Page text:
Four Rice University scientists have been awarded grants from the John S. Dunn Collaborative Research Awards to work on projects with scientists from other nearby institutions.
Rice University bioengineer Jane Grande-Allen will team with University of Texas cardiovascular geneticist Dianna Milewicz to study the causes of heart disease. The pair will focus specifically on developing a miniature mechanical tester and an organ culture bioreactor to study the live tissue of rodent heart valves. Through these methods, the scientists hope to learn more about how defective heart valves develop and how doctors might be able to better treat the condition.
Rice bioscientist Julia Saltz and Baylor College of Medicine geneticist Herman Dierick will experiment with the genetics of fruit flies to examine the influence genetics have on the efficacy of drugs that treat aggression. The study will also whether there may or may not be a specific segment of the genetic code that's responsible for human aggression.
Rice bioengineer Jeffrey Tabor and Baylor College of Medicine geneticist Meng Wang will use their research grant to engineer higher than normal concentrations of a gastrointestinal bacteria that may cause humans to live longer. When introduced to roundworms, the bacteria has been shown to extend the life of the worms by 25 percent. Tabor and Meng will work together to see if the same result can be produced in mice, which would suggest the possibility of applying the approach to people.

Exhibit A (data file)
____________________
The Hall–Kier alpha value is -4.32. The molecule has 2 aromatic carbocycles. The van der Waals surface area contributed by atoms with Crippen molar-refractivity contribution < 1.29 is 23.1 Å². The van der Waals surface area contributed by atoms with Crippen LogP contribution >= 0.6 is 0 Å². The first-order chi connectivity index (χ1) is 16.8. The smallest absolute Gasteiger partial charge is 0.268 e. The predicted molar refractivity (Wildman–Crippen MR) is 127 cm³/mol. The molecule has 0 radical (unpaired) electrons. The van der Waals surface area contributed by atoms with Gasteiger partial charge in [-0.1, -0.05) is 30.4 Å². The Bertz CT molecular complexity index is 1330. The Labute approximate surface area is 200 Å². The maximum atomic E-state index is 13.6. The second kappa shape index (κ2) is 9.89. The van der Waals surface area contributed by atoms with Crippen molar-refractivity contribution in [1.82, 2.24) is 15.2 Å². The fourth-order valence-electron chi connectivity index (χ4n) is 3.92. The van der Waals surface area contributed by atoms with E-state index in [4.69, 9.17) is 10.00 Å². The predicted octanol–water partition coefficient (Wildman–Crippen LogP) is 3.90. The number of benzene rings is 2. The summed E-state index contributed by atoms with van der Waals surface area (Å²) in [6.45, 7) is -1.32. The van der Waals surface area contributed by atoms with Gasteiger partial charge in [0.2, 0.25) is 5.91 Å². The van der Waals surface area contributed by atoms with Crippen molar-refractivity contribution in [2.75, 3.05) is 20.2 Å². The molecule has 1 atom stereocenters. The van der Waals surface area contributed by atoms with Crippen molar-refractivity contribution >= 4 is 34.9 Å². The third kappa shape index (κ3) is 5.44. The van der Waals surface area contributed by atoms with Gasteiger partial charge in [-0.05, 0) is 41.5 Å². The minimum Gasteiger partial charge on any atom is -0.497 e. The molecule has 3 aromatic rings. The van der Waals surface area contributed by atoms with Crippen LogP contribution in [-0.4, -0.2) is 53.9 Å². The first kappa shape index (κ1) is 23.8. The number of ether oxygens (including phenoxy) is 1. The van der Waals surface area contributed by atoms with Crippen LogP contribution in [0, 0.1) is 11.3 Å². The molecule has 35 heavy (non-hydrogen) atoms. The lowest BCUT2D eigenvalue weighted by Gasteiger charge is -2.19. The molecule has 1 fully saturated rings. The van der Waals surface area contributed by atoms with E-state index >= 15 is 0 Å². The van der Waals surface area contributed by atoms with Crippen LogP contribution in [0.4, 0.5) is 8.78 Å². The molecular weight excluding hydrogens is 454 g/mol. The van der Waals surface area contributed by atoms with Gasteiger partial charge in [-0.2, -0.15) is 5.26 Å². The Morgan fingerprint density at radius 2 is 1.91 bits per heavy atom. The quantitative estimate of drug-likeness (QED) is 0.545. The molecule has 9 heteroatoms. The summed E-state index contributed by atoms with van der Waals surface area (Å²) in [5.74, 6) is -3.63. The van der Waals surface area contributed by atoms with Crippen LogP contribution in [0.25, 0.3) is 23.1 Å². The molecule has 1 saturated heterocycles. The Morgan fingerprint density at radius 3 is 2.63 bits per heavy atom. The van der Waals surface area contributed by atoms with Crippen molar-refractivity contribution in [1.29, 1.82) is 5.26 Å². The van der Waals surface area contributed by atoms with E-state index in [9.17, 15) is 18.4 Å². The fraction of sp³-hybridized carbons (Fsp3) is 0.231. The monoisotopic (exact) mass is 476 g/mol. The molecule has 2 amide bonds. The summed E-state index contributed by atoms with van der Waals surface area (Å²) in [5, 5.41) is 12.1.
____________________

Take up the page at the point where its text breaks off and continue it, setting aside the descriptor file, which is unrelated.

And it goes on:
Rice bioscientist Aryeh Warmflash and Baylor biophysicist Ido Golding will try to understand how cells with identical DNA eventually turn into different body organs. By studying a special type of cell culture that mimics the patterns found in the human embryo, Warmflash and Golding hope to better understand the step-by-step process that transforms these identical cells into organs.
The Dunn grants have been awarded annually since 2008 and are worth up to $100,000 each.